340B pharmacy case ruled in favor of drugmakers

A federal appeals court ruled in favor of three drugmakers Jan. 30 in a case over requirements of whether they should give 340B drug pricing discounts to contract pharmacies. 

HHS filed suit against Sanofi, AstraZeneca and Novo Nordisk with allegations of denying drug pricing discounts stipulated by Section 340B of the Public Health Service Act, which requires pharmaceutical companies to discount outpatient drug sales to healthcare organizations that serve uninsured and low-income patients. 

HHS lost.

"Congress never said that drugmakers must deliver discounted Section 340B drugs to an unlimited number of contract pharmacies," the court wrote in opinion. "So by trying to enforce that supposed requirement, the government overstepped the statute's bounds."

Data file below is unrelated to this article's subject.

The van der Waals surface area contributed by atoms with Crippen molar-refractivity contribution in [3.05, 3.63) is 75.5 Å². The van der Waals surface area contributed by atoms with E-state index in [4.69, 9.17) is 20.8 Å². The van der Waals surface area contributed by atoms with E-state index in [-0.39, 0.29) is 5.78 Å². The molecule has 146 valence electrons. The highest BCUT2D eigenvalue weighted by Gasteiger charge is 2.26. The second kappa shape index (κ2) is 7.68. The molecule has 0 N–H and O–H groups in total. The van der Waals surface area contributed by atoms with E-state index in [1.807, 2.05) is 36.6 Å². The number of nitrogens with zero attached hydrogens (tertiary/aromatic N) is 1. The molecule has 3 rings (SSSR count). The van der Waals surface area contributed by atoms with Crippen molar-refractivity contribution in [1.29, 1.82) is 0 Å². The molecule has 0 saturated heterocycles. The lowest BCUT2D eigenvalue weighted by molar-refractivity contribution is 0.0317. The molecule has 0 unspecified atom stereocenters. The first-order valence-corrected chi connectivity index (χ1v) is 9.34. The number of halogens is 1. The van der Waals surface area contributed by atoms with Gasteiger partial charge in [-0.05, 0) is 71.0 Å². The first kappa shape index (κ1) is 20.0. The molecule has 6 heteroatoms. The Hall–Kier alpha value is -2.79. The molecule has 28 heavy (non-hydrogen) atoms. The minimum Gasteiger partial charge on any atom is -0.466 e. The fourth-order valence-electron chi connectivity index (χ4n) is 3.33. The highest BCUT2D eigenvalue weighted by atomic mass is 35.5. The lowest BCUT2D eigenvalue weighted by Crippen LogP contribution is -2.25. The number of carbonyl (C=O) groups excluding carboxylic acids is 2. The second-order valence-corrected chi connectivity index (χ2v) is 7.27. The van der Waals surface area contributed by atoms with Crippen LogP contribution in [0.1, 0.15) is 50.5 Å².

After HHS said 340B hospitals and other covered entities could use more than one outside ("contract") pharmacy in 2010, the number of contract pharmacies has increased twentyfold, according to court documents.

Advocates for HHS' argument say limiting discount privilege to these pharmacies worsens health equity. 

"Amid high prescription drug prices and limited federal resources, 340B hospitals rely on access to discounts through community and specialty pharmacies to care for their patients in need," Maureen Testoni, president and CEO of 340B Health, said in a statement. "Continued barriers to that access will weaken the healthcare safety net, harm patients with low incomes and those living in rural areas, and drive drug prices even higher."

America's Essential Hospitals said the ruling allows drugmakers to continue "unconscionable and harmful restrictions" that "jeopardizes access to lifesaving medications for disadvantaged patients."

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